by Danielle N. Adams
Unless you live in a remote area like a rain forest in Costa Rica or a small fishing village in Antarctica, chances are that you communicate regularly with people in varying degrees of familiarity. We all know what it is like to feel adequately heard, but what if you are the bad listener because you don’t want to be part of the conversation you are in?
There are different levels of listening, like floors in a building. The first floor is subjective listening, where the listener only hears what is being said as it relates to himself or herself. On the second level, you have objective listening where the focus is on the speaker and the listener is attuned to the meaning of what is being said. In the penthouse, the highest level of listening is intuitive, where the listener perceives what is not being said or reads between the lines. And let us not forget what’s in the basement where the listener changes the subject or in the below ground parking deck where the listener is completely ignoring the speaker!
On average, most people engage in being subjective listeners because it feels like relating the conversation to your own experience shows that you understand the speaker. This is mostly false. Plus, what if you cannot relate or agree with the speaker? The acceptable compromise is in objective listening, and you’re about to learn a trick on how to do it in conversations you do not want to be engaged in.
Think of someone with whom you greatly dislike talking.
When you’re the audience, practice mirroring back what the speaker has said. For example, the dreaded office grumbler has cornered you in the break room and instantly begins complaining—ugh! (There is a technique to intrude without being rude effectively reducing the amount of time you must allow your ears to be treated like garbage receptacles, but that is a story for a different post!) Once the grumbler takes a breath, you say, “wow, [person’s name], I’m hearing you say [restate the problem in summary] and it is understandable that you would feel [validate the obvious feeling or emotion].”
Don’t feel compelled to offer a solution or even an apology necessarily. You may exit politely, or you can offer the grumbler an opportunity to resolve their own issue. You do this by inspiring belief in themselves: “[person’s name], given how passionate you are about this issue and your commitment to [refer to the company’s mission or department objectives, or even a characteristic of the person that you have observed], I am confident that you will find a solution that will be a fair compromise for everyone involved.”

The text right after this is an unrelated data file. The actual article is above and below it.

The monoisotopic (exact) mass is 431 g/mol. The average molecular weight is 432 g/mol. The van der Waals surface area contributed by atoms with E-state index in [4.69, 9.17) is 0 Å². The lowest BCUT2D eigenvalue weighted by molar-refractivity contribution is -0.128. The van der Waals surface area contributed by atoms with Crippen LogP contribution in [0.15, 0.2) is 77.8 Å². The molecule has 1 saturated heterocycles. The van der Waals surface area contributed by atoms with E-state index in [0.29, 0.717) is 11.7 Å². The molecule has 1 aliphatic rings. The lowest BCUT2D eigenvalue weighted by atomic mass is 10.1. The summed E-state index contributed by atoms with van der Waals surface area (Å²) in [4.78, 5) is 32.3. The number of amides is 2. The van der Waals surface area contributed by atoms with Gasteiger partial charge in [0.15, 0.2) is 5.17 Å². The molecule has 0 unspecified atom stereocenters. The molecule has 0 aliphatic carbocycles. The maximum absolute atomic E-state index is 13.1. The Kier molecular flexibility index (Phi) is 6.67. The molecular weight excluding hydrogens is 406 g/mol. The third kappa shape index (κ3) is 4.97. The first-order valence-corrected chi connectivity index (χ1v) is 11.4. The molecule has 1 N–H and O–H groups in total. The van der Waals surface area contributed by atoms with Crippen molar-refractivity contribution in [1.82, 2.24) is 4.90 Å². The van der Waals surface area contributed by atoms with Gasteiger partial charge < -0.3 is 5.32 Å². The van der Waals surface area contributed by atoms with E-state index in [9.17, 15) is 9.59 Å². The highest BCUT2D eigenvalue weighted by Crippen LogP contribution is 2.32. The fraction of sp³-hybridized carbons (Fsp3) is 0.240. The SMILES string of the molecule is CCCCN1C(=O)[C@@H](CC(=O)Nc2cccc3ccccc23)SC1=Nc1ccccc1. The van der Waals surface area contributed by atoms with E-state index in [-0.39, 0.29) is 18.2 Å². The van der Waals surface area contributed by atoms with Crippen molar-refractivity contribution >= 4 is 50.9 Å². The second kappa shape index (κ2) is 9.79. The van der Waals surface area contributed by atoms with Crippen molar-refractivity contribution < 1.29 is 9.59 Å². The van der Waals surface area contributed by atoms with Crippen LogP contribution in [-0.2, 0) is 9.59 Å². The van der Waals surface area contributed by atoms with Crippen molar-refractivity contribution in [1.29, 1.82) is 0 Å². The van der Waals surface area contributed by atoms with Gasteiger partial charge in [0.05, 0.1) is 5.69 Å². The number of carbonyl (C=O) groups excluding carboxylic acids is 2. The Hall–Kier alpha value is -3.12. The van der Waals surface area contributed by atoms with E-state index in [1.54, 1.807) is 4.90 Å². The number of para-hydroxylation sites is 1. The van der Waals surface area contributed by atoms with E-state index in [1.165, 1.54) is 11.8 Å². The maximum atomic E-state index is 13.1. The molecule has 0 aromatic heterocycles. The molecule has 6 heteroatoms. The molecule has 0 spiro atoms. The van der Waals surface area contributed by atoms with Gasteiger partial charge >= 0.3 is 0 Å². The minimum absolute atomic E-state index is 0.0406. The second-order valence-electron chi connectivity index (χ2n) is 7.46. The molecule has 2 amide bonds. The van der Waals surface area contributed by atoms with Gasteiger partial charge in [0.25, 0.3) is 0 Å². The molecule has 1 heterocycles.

Or if you wish to continue the discussion, ask an empowering open-ended question. By doing this, you have let the responsibility for a solution stay with the speaker instead of involving yourself in undue drama. By empowering choice and accountability in the other person, you are able to exit scene as an office hero, and maybe even have an improved attitude and relationship with the office grumbler!
Learn more about this and more at the annual conference in June when you attend the Powerful Communication session! You will learn to identify and overcome barriers to communication, develop communication strategies for transformative leadership, and how to use questions to gain clarity and reduce conflict.
Danielle N. Adams, founder and CEO (Chief Empowerment Officer) at QueenSuite LLC, a global personal development company dedicated to educating, inspiring and empowering professionals to create their ideal lives. She is committed to helping professionals all over the world experience confidence, happiness, success, balance and freedom in business and in life. Through training, coaching and mentoring, Danielle teaches professionals how to transform their mindset so that they can live powerfully and reach their big goals faster than they ever thought possible. She is a certified professional coach, trainer, facilitator, business and career writer, podcast host, and public speaker who hails from the Jersey Shore and has been a proud resident of the Lehigh Valley since 2007. Her areas of concentration in her coaching practice are leadership potential and business and career development with professionals, and she was recognized by NJ State Assembly Resolution as an esteemed member of her community.